Once upon a time, a boy named Lars lived with his sister. She worked all day long, cooking and cleaning and harvesting the fields. Lars never helped her. He was a talented trickster, but he was not much good at other things. At long last, his sister said to him: “I’ve struggled long and hard. It’s time you helped me out. For this new year, you must go out and earn some money.”
Lars was a good-tempered lad, and he agreed to go. He headed straight for the king’s palace.
Now this king was a vain and foolish man who believed no one could do anything better than he. He had heard of Lars and his tricks, and when he saw him lazing outside, he called to him and said: “Lad, I’ve heard you’re a fine trickster. See if you can play a trick on me.” The king was certain no one could possibly trick him.
“I’d like to very much,” said Lars, “but I’ve left my bag of tricks at home, and I couldn’t walk so far as that to fetch it.”
“I’ll lend you a horse,” said the king.
“Ah, that would be fine,” said Lars, “except I have no saddle, and I’m far too tired to mount the horse.”
“I’ll lend you a saddle, and I’ll lift you up,” the king said.
“Very well,” said Lars, yawning. And so the king did just that, and Lars rode away. When he reached the town, he sold both horse and saddle.
The king waited for Lars’ return, and when he realized he had been tricked, he was furious. He decided he would punish the lad, and so he went to Lars’ house.
But Lars had expected just this, and he was well-prepared. He boiled a big pot of water on the fire. When he heard the sound of the king’s horses coming near, he took the pot off the fire and placed it on the floor. Then he stirred in porridge, and he was stirring when the king arrived.
When the king saw the boiling water and the porridge cooking, he was amazed. “How does water boil in a pot on the floor?” he asked.
“Easily,” said Lars. “This is a magic pot.”
“I want that pot,” the king said. “I’ll forgive your stealing my horse and saddle if you sell me that pot.”
“It’s not for sale,” said the boy.
But the king begged and pleaded, offering more and more gold, and at last, Lars agreed.
The king returned to the palace, eager to show off his magical pot. He invited many guests to a feast. He filled the pot with water and beef and vegetables, preparing to make a big stew. He began to stir.
Of course nothing happened. The stew did not boil. And after a while the king’s guests began to laugh at him. “Looks like you’ve been tricked,” they said.
Now the king was even angrier, and again he set off to punish Lars. When he arrived at the house, he stomped inside and said, “You’ll pay for making me seem a fool!”
“What is my punishment?” asked Lars lazily.
“Come with me to the palace,” the king said, and he set his servants upon Lars.
“No need to force me,” Lars said calmly. “I’ll come along and take my due.”
When they returned to the palace, the king commanded his servants to put Lars in a barrel. Lars crawled in with no complaint.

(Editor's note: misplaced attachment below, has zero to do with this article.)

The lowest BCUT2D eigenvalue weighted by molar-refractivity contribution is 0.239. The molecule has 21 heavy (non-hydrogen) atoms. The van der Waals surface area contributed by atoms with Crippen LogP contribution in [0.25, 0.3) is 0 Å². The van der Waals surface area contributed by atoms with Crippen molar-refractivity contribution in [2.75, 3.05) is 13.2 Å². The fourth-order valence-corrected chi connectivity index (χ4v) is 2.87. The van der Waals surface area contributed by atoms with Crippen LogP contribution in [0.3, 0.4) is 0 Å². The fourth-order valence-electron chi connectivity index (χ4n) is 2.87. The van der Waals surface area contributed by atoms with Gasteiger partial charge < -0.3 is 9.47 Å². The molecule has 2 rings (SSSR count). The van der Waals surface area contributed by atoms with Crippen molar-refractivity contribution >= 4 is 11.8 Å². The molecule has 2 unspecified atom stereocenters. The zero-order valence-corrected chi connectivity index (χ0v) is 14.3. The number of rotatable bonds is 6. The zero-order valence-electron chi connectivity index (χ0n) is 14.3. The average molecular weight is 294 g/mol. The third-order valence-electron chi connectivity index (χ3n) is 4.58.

“You will lie in this barrel for three long days,” the king said. “You’ll lie in it at the top of the mountain, and there you’ll think about your tricks. At the end of three days, I shall roll you down the mountain into the sea. You’ll be sorry you ever tried to trick the king.”
“Very well,” Lars said, and he lay still as the servants carried him to the top of the mountain. For two days he lay there, and all the while he sang out happily, “To paradise I go, to paradise I go!”
While he was singing, a rich miser walked by and heard him. “What are you doing in that barrel, lad?” the man asked.
“I’m being sent to paradise,” Lars answered. “The king himself is sending me there.”
“Oh, but I want to go to paradise,” the miser said. “Please, change places with me.”
“Why would I do that?” Lars answered. “I’m eager to see paradise myself.”
“I’ll pay you well,” the miser answered.
“Very well,” Lars said, “just pry open the barrel, then.” And so the man did. Lars crawled out, and the miser paid him handsomely and crawled into the barrel.
The next day the king and his servants arrived to roll the barrel into the sea. “Have a good journey!” the king cried, and they pushed the barrel into the sea.
But to the king’s amazement, when he returned to the palace, who should he see but Lars standing outside the gates. This time the lad was dressed in fine new clothes.
“What’s this?” the king cried. “How did you get here? I pushed you into the sea myself. I watched the barrel sink. And where did you get all that finery?”
“At the bottom of the sea, sire,” Lars answered. “The king of the sea himself paid me handsomely. And you should see his kingdom, gleaming with gold and silver. It shimmers like nothing on earth. He’s far, far wealthier than you, and he’s a generous man. Whoever visits him, he pays handsomely.”
“I want to go there,” the king said.
“All you have to do is roll down in a barrel,” Lars answered. “And since you sent me on the journey, I’ll return the favor if you like.”
So the king and Lars returned to the top of the mountain. Lars sealed the king in a barrel and rolled him into the sea, and when the king was gone, Lars returned to the palace. He invited his sister to come to live with him, and there they lived happily and well. Lars became king. He proved to be a good and kind ruler, and no one ever called him a trickster again. Instead, they called him the clever king.